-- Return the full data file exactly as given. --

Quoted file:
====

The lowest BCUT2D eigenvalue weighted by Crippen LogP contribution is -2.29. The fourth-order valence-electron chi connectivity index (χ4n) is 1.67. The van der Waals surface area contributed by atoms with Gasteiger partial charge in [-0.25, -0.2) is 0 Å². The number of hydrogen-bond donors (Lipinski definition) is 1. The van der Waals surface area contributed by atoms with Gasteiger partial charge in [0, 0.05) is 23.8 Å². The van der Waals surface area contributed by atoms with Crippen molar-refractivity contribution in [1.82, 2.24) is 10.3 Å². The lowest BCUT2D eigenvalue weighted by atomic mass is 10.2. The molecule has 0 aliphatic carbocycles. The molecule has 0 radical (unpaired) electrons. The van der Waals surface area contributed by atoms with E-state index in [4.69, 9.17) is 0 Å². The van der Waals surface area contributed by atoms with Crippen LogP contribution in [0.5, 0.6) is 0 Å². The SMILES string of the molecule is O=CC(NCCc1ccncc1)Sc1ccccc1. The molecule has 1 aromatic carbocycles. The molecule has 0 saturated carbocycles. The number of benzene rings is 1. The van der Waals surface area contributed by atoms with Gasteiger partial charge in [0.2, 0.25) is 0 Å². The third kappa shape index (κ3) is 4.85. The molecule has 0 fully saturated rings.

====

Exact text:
The lowest BCUT2D eigenvalue weighted by Crippen LogP contribution is -2.29. The fourth-order valence-electron chi connectivity index (χ4n) is 1.67. The van der Waals surface area contributed by atoms with Gasteiger partial charge in [-0.25, -0.2) is 0 Å². The number of hydrogen-bond donors (Lipinski definition) is 1. The van der Waals surface area contributed by atoms with Gasteiger partial charge in [0, 0.05) is 23.8 Å². The van der Waals surface area contributed by atoms with Crippen molar-refractivity contribution in [1.82, 2.24) is 10.3 Å². The lowest BCUT2D eigenvalue weighted by atomic mass is 10.2. The molecule has 0 aliphatic carbocycles. The molecule has 0 radical (unpaired) electrons. The van der Waals surface area contributed by atoms with E-state index in [4.69, 9.17) is 0 Å². The van der Waals surface area contributed by atoms with Crippen LogP contribution in [0.5, 0.6) is 0 Å². The SMILES string of the molecule is O=CC(NCCc1ccncc1)Sc1ccccc1. The molecule has 1 aromatic carbocycles. The molecule has 0 saturated carbocycles. The number of benzene rings is 1. The van der Waals surface area contributed by atoms with Gasteiger partial charge in [0.2, 0.25) is 0 Å². The third kappa shape index (κ3) is 4.85. The molecule has 0 fully saturated rings.